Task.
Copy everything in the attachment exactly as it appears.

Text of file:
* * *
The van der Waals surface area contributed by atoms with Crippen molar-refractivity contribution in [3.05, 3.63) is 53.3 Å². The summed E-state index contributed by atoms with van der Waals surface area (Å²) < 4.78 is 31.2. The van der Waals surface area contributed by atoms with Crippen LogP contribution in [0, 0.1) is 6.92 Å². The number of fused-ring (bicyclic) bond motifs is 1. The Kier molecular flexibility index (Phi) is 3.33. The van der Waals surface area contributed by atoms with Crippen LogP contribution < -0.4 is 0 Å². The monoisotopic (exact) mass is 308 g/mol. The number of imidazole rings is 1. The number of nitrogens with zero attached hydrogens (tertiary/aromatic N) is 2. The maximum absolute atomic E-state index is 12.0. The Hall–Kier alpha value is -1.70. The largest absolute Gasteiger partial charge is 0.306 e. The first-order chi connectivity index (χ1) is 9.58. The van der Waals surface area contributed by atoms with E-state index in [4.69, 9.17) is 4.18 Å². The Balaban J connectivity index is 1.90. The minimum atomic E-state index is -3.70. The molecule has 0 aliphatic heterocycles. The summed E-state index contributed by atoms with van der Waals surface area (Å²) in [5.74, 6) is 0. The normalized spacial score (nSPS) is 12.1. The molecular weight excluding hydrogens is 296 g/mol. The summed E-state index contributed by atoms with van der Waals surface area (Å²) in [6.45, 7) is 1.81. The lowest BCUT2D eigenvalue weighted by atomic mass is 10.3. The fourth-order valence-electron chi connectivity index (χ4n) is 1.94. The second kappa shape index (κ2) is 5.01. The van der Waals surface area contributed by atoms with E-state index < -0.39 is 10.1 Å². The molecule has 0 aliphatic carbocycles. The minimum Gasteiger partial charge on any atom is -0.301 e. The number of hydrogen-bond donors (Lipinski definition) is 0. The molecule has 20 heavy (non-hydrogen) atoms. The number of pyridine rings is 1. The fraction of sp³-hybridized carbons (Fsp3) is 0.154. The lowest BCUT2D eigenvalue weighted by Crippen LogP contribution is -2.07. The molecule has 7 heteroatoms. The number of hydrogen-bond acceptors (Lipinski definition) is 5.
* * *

The van der Waals surface area contributed by atoms with Crippen molar-refractivity contribution in [3.05, 3.63) is 53.3 Å². The summed E-state index contributed by atoms with van der Waals surface area (Å²) < 4.78 is 31.2. The van der Waals surface area contributed by atoms with Crippen LogP contribution in [0, 0.1) is 6.92 Å². The number of fused-ring (bicyclic) bond motifs is 1. The Kier molecular flexibility index (Phi) is 3.33. The van der Waals surface area contributed by atoms with Crippen LogP contribution < -0.4 is 0 Å². The monoisotopic (exact) mass is 308 g/mol. The number of imidazole rings is 1. The number of nitrogens with zero attached hydrogens (tertiary/aromatic N) is 2. The maximum absolute atomic E-state index is 12.0. The Hall–Kier alpha value is -1.70. The largest absolute Gasteiger partial charge is 0.306 e. The first-order chi connectivity index (χ1) is 9.58. The van der Waals surface area contributed by atoms with E-state index in [4.69, 9.17) is 4.18 Å². The Balaban J connectivity index is 1.90. The minimum atomic E-state index is -3.70. The molecule has 0 aliphatic heterocycles. The summed E-state index contributed by atoms with van der Waals surface area (Å²) in [5.74, 6) is 0. The normalized spacial score (nSPS) is 12.1. The molecular weight excluding hydrogens is 296 g/mol. The summed E-state index contributed by atoms with van der Waals surface area (Å²) in [6.45, 7) is 1.81. The lowest BCUT2D eigenvalue weighted by atomic mass is 10.3. The fourth-order valence-electron chi connectivity index (χ4n) is 1.94. The second kappa shape index (κ2) is 5.01. The van der Waals surface area contributed by atoms with E-state index < -0.39 is 10.1 Å². The molecule has 0 aliphatic carbocycles. The minimum Gasteiger partial charge on any atom is -0.301 e. The number of hydrogen-bond donors (Lipinski definition) is 0. The molecule has 20 heavy (non-hydrogen) atoms. The number of pyridine rings is 1. The fraction of sp³-hybridized carbons (Fsp3) is 0.154. The lowest BCUT2D eigenvalue weighted by Crippen LogP contribution is -2.07. The molecule has 7 heteroatoms. The number of hydrogen-bond acceptors (Lipinski definition) is 5.